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GPs' gut feelings more predictive than check lists, researchers say

A GP’s suspicion of serious disease is more strongly predictive than many of the symptoms and signs conventionally used in schemes such as the two-week rule for urgent suspected cancer referrals, research has concluded.

A study conducted in Denmark, involving over 400 GPs and 16,000 patient contacts, concluded that the two-week wait system used in the UK and Denmark may actually prevent early diagnosis because they are based on symptom check lists, and do not include GPs’ ‘gut feelings’ about serious problems.

The report, published in the British Journal of General Practice, has recommended that referral pathways are reformed so that patients suspected by their GP to suffer from serious condition get rapid, direct access to investigations such as imaging and endoscopy.

The research group, led by Professor Peter Vedsted, demonstrated a positive predictive value for diagnosis of cancer or serious disease of almost 10% in the two months following consultation.

The report concluded: ‘The present study confirms that action should be taken when the GP suspects serious disease; PPVs are relatively high, and the healthcare system should support this investigation by providing access to, for example, imaging and endoscopies. The UK and Denmark have organised cancer investigation as a fast-track system (for example, two-week wait referrals) that requires patients to present with specific alarm symptoms to qualify for immediate referral.’

‘However, as many patients in general practice present with vague or unspecific symptoms, GP access to relevant and speedy diagnostic investigations is crucial. Organisation of the primary diagnostic pathways and how to support GPs should be a main focus in future studies in this area.’

Readers' comments (11)

  • My gut feeling is the NHS is terminal and has a poor prognosis.

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  • To the GP above, I my be naive but please do not give up yet. We know we have the best and fairest health care system in the world that just needs the chance to adapt to some modern issues and constraints- from the bottom up rather than the top down. Lets be clear about what it is we value then mobilise our patients to fight for it. We are in an election year and the survival of the NHS is potentially the issue that unites the population more than any other. I am seeing my patients take to the streets over this in a way I never thought possible. People are starting to become aware and listen. We have friends out there and we need to wake them up. I never thought I would have the energy but I am finding it in the response of my patients and colleagues. Get the posters (BMA/ RCGP campaigns) start talking to patients and let them know they have the power to change things. This is our last chance.. Naomi Beer. Jubilee St Practice.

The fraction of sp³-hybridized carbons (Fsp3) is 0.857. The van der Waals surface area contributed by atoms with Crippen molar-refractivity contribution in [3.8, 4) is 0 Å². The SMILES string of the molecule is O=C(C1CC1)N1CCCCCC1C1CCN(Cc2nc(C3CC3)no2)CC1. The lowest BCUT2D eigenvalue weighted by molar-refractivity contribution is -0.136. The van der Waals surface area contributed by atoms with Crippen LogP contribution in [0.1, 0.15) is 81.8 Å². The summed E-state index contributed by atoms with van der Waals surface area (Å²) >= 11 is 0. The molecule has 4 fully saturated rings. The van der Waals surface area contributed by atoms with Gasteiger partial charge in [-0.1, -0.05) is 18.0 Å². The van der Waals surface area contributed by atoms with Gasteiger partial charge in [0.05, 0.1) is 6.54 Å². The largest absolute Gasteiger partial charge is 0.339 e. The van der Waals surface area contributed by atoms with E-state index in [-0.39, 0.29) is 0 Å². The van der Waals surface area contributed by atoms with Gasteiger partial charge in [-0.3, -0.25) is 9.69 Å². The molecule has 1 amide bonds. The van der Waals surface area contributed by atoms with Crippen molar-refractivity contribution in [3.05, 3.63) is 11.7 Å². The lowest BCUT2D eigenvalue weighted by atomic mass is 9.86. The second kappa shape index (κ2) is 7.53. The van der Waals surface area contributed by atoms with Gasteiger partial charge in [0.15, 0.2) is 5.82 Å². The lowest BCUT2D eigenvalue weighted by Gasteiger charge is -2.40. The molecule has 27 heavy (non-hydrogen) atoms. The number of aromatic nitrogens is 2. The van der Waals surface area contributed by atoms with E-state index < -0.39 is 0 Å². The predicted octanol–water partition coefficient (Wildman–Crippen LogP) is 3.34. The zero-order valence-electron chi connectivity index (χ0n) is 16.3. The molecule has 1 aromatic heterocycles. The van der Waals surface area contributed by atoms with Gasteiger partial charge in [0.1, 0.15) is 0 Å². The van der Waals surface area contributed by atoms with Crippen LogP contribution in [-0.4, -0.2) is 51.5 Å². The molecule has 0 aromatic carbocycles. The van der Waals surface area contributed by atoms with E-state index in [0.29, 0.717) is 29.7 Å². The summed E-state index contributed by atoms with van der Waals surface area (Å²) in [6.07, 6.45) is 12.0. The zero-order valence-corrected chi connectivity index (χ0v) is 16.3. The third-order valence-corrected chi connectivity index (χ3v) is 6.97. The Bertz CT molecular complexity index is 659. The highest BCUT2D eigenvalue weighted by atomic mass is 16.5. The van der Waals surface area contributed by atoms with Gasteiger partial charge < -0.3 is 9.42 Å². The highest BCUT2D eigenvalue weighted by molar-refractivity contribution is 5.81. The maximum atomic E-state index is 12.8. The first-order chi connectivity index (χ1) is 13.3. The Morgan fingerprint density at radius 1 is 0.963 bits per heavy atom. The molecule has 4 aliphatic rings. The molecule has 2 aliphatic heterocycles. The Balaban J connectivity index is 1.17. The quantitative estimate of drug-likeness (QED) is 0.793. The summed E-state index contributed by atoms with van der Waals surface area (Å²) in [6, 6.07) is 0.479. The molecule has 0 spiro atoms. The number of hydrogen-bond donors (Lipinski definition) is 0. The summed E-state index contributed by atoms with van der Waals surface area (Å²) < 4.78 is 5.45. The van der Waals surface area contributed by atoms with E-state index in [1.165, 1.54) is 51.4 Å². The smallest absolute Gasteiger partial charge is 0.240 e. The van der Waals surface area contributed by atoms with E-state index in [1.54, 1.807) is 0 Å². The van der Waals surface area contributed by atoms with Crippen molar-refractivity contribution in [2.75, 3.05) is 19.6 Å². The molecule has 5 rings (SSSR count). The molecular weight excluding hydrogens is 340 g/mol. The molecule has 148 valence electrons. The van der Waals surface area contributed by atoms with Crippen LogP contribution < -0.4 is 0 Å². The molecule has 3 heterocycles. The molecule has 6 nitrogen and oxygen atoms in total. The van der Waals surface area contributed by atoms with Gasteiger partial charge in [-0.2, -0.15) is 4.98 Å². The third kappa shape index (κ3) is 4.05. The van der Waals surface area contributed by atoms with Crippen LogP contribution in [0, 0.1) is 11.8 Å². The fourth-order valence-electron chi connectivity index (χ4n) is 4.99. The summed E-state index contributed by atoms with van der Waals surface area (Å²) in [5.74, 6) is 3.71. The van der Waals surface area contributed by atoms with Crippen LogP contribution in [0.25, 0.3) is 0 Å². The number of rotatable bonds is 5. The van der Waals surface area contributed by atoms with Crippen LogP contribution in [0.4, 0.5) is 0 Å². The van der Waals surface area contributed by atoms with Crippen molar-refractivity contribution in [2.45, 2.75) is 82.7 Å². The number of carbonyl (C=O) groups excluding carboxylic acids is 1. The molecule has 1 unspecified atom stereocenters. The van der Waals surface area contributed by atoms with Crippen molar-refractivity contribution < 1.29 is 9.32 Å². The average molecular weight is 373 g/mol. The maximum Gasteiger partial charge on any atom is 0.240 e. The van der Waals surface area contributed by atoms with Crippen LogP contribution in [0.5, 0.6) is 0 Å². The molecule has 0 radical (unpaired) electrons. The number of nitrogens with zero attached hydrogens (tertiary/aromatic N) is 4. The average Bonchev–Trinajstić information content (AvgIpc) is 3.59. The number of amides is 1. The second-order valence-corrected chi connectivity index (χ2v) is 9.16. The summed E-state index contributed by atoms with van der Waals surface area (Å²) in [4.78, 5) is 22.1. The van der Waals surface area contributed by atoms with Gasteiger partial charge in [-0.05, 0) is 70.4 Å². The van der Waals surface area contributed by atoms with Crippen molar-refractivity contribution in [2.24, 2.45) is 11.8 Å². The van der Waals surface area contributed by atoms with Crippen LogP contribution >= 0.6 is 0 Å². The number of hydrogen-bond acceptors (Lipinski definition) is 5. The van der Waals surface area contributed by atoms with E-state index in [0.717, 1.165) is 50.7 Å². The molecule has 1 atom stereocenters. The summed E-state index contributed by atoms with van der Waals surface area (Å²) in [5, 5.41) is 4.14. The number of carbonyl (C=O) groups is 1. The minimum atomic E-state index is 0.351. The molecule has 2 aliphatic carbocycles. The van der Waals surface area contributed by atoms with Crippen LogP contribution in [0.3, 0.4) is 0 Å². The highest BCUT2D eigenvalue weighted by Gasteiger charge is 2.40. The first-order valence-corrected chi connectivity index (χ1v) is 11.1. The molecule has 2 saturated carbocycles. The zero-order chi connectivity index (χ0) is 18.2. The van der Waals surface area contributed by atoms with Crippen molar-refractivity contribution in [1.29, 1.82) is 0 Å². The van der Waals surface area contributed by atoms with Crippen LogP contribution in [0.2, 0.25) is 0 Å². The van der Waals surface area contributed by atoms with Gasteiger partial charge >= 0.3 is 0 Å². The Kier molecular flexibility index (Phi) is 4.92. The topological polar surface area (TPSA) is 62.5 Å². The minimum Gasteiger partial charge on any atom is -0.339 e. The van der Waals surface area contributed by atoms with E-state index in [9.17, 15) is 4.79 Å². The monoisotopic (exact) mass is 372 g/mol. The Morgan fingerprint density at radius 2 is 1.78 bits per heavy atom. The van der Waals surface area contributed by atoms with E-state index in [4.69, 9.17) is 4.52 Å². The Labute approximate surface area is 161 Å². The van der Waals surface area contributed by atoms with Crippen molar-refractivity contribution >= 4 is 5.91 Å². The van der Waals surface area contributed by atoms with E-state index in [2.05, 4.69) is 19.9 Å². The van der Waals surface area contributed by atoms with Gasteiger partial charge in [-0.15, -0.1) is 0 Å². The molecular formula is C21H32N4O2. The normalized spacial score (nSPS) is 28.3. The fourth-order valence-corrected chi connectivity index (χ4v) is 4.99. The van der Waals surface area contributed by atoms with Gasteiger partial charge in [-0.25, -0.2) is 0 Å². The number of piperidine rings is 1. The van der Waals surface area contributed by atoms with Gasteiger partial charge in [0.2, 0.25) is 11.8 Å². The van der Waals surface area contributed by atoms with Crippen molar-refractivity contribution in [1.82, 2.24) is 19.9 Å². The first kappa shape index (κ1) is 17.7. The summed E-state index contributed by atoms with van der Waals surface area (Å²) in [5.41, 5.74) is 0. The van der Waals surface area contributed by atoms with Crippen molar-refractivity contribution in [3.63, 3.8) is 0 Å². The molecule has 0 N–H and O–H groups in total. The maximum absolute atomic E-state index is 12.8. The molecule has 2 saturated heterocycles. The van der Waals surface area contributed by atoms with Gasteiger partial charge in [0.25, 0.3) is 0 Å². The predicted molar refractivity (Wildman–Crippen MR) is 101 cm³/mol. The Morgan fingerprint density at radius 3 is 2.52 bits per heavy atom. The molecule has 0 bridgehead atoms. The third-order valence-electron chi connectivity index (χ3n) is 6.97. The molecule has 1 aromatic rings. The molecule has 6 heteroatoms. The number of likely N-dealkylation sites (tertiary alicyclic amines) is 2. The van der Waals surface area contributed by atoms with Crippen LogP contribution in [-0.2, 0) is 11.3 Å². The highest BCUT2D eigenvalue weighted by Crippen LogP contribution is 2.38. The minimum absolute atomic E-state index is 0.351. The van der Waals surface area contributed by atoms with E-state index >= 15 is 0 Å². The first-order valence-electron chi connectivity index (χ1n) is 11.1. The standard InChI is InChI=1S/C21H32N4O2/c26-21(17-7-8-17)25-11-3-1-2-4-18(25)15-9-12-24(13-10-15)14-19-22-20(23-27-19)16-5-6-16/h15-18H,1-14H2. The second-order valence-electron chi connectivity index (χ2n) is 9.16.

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  • "Gut feeling"( ie experience) is better than tick box medicine. What a surprise! !!

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  • Took Early Retirement

    GPs better than check lists- golly! Does the Pope tish in the woods?

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  • Obviously we all knew this already, but speedy access to diagnostics is not affordable, hence the powers to be find it easier to say GPs diagnose late...bla bla. Could not agree more with the first comment.

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  • It's official! We actually know what the hell we are doing!!!!

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  • And the more experienced you are the better....except that all the experienced GPs have over experienced the NHS and want to retire.

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  • I agree the experienced gps are leaving - as am Iafter 21years

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  • This is one of the issues that made me leave after 26 years. As a GP trainer I just could not continue to "train" people to believe in the protocols to the exclusion of reason and found that they were no longer trained to think, but just look up which "pathway" to use.

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  • Gut feeling helps when a GP has good medical experience in a broad range of medical specialities under his belt, but I dont feel it helps with the current cohort of newly trained GPs who have just 3 years training - I would expect them to follow protocols, guidelines and not their gut feelings.

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